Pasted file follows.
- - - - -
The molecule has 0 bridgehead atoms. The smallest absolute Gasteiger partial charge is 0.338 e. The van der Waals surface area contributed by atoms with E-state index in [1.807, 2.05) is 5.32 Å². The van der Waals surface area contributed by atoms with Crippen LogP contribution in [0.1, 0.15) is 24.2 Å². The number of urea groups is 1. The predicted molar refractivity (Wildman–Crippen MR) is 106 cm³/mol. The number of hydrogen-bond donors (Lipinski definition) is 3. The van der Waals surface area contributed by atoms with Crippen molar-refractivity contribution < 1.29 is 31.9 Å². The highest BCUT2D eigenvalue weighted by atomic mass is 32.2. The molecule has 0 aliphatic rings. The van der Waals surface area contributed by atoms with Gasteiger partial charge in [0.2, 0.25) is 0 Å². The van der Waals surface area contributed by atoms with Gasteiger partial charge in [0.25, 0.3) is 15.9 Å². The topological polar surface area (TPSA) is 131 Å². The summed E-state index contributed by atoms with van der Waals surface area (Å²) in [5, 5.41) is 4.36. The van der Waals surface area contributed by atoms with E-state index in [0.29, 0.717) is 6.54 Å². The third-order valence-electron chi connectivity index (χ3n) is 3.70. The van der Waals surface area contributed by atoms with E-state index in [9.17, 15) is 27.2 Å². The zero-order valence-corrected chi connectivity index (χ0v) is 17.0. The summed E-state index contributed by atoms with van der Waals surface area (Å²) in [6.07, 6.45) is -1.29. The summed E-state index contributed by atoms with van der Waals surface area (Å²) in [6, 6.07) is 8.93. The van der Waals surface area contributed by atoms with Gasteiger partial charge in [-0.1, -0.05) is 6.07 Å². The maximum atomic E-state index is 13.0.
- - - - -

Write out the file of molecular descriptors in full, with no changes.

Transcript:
The molecule has 0 bridgehead atoms. The smallest absolute Gasteiger partial charge is 0.338 e. The van der Waals surface area contributed by atoms with E-state index in [1.807, 2.05) is 5.32 Å². The van der Waals surface area contributed by atoms with Crippen LogP contribution in [0.1, 0.15) is 24.2 Å². The number of urea groups is 1. The predicted molar refractivity (Wildman–Crippen MR) is 106 cm³/mol. The number of hydrogen-bond donors (Lipinski definition) is 3. The van der Waals surface area contributed by atoms with Crippen molar-refractivity contribution < 1.29 is 31.9 Å². The highest BCUT2D eigenvalue weighted by atomic mass is 32.2. The molecule has 0 aliphatic rings. The van der Waals surface area contributed by atoms with Gasteiger partial charge in [0.2, 0.25) is 0 Å². The van der Waals surface area contributed by atoms with Gasteiger partial charge in [0.25, 0.3) is 15.9 Å². The topological polar surface area (TPSA) is 131 Å². The summed E-state index contributed by atoms with van der Waals surface area (Å²) in [5, 5.41) is 4.36. The van der Waals surface area contributed by atoms with E-state index in [0.29, 0.717) is 6.54 Å². The third-order valence-electron chi connectivity index (χ3n) is 3.70. The van der Waals surface area contributed by atoms with E-state index in [9.17, 15) is 27.2 Å². The zero-order valence-corrected chi connectivity index (χ0v) is 17.0. The summed E-state index contributed by atoms with van der Waals surface area (Å²) in [6.07, 6.45) is -1.29. The summed E-state index contributed by atoms with van der Waals surface area (Å²) in [6, 6.07) is 8.93. The van der Waals surface area contributed by atoms with Gasteiger partial charge in [-0.1, -0.05) is 6.07 Å². The maximum atomic E-state index is 13.0.